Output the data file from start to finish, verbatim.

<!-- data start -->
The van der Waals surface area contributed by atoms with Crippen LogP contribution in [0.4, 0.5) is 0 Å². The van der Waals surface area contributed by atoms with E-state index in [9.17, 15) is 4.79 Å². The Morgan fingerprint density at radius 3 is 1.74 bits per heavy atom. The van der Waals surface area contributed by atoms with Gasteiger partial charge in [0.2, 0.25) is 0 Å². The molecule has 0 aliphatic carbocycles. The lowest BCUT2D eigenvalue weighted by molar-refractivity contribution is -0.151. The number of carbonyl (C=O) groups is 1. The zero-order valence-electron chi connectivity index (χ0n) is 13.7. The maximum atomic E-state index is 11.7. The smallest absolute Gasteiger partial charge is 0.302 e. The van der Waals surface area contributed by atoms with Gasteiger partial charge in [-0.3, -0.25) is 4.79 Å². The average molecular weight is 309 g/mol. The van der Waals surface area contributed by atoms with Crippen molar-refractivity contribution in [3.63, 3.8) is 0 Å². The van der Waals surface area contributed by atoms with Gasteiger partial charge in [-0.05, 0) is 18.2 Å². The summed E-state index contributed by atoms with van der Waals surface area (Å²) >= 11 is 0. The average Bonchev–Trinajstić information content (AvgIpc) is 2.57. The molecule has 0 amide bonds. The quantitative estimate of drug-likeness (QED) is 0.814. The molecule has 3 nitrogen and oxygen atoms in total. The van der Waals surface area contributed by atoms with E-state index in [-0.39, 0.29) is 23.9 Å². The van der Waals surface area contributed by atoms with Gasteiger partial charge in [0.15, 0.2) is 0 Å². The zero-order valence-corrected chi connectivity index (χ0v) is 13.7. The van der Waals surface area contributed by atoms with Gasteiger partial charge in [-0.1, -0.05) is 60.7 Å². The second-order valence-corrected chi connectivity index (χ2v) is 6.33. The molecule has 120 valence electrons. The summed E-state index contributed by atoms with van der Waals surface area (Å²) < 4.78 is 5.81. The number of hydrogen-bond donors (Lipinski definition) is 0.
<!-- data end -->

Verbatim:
The van der Waals surface area contributed by atoms with Crippen LogP contribution in [0.4, 0.5) is 0 Å². The van der Waals surface area contributed by atoms with E-state index in [9.17, 15) is 4.79 Å². The Morgan fingerprint density at radius 3 is 1.74 bits per heavy atom. The van der Waals surface area contributed by atoms with Gasteiger partial charge in [0.2, 0.25) is 0 Å². The molecule has 0 aliphatic carbocycles. The lowest BCUT2D eigenvalue weighted by molar-refractivity contribution is -0.151. The number of carbonyl (C=O) groups is 1. The zero-order valence-electron chi connectivity index (χ0n) is 13.7. The maximum atomic E-state index is 11.7. The smallest absolute Gasteiger partial charge is 0.302 e. The van der Waals surface area contributed by atoms with Gasteiger partial charge in [-0.3, -0.25) is 4.79 Å². The average molecular weight is 309 g/mol. The van der Waals surface area contributed by atoms with Crippen molar-refractivity contribution in [3.63, 3.8) is 0 Å². The van der Waals surface area contributed by atoms with Gasteiger partial charge in [-0.05, 0) is 18.2 Å². The summed E-state index contributed by atoms with van der Waals surface area (Å²) >= 11 is 0. The average Bonchev–Trinajstić information content (AvgIpc) is 2.57. The molecule has 0 amide bonds. The quantitative estimate of drug-likeness (QED) is 0.814. The molecule has 3 nitrogen and oxygen atoms in total. The van der Waals surface area contributed by atoms with E-state index in [-0.39, 0.29) is 23.9 Å². The van der Waals surface area contributed by atoms with Gasteiger partial charge in [0.15, 0.2) is 0 Å². The zero-order valence-corrected chi connectivity index (χ0v) is 13.7. The van der Waals surface area contributed by atoms with Gasteiger partial charge in [-0.1, -0.05) is 60.7 Å². The second-order valence-corrected chi connectivity index (χ2v) is 6.33. The molecule has 120 valence electrons. The summed E-state index contributed by atoms with van der Waals surface area (Å²) < 4.78 is 5.81. The number of hydrogen-bond donors (Lipinski definition) is 0.